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Maize farmers in North Rift cut supply over low pricing

By Michael Ollinga | January 28th 2017
Kenya Farmers Association (KFA) Director Kipkorir arap Menjo

Farmers in the North Rift are holding on to maize stocks despite pressure from the Government to sell.

Last week, President Uhuru Kenyatta called on farmers not to sell to middlemen but instead take the stocks to the National Cereals and Produce Board (NCPB) depots to help the Government address shortage. Kenya Farmers Association (KFA) Director Kipkorir arap Menjo blamed the shortage on the government’s failure to adequately support farmers. He claimed the sub-sector is underfunded. “Even after we presented two petitions to the National Assembly last year, nothing tangible is yet to come up,” Menjo said.

Farmers who spoke to The Standard said they are not in a hurry to sell their produce.

“Like any other investment, we look forward to good returns. Some sold their entire yields to NCPB and millers in November and December while others sold only part of it. Currently, the middlemen are offering good prices of between Sh3,200 and Sh3,250 per 90kg bag which is better than the NCPB price of Sh3,000 that reduces to about Sh2, 800 when transport costs and other levies are deducted,” said Mr Kimutai Kolum a large scale farmer in Uasin Gishu.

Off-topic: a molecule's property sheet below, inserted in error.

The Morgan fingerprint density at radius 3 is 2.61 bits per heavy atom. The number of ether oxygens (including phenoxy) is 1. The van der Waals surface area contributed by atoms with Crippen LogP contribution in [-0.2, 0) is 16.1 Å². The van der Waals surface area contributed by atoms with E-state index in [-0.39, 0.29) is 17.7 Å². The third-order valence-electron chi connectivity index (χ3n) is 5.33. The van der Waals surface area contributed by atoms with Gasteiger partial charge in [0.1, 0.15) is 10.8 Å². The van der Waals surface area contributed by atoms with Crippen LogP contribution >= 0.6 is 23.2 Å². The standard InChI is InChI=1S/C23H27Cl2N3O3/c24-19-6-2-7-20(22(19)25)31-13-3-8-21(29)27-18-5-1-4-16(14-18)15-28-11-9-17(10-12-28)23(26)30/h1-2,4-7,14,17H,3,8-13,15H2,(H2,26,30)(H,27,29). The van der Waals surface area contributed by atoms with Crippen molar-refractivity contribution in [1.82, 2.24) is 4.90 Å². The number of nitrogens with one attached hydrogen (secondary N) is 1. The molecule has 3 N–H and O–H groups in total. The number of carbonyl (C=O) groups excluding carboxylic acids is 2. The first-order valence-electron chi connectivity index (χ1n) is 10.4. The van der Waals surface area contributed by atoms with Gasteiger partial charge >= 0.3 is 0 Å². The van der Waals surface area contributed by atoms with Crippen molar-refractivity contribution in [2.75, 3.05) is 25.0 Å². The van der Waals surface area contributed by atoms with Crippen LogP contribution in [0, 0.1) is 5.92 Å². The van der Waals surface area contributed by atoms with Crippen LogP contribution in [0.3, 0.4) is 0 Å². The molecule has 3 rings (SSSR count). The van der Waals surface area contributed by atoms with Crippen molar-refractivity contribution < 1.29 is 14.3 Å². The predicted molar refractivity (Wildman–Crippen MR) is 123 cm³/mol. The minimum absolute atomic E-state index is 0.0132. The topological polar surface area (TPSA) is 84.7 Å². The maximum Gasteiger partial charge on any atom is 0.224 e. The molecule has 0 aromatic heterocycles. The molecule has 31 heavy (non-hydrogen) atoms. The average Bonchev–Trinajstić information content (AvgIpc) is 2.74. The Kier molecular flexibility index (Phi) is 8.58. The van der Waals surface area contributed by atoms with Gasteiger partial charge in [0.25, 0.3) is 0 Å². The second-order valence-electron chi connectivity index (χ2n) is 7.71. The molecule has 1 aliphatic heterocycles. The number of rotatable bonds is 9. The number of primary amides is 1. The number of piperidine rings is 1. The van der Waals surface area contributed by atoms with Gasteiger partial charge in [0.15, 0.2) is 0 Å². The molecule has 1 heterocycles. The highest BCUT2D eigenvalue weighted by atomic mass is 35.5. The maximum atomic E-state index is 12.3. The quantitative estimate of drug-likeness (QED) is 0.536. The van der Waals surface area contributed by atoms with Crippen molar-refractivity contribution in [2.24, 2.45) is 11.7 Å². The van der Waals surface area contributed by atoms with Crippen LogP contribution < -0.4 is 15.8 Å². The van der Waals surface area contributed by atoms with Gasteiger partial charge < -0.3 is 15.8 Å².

According to Kolum, the middlemen pay instantly, have fewer restrictions like moisture content and the color of maize and pick the produce directly from the stores, which is more convenient.

“The only way the government can get the remaining maize from the farmers is to offer better prices of between Sh3,500 and Sh4,000,” Kolum added. Sarah Meresei, another farmer in Kesses, Uasin Gishu County, said some of the maize left in stores is meant for domestic consumption.

She said it is illogical to sell maize cheaply and buy it expensively after a short period.

“Some of us sell the maize at even higher prices between April and June and the returns we get is spent on purchasing fertiliser for top dressing. Selling the entire stock hurriedly can be a disadvantage in the next planting season,” she said.

Tom Nyagechaga, a large scale maize farmer and trader in Kitale, laughed off the government’s pressure on farmers to sell their maize to NCPB. He said the government had abandoned them in their search for better markets.

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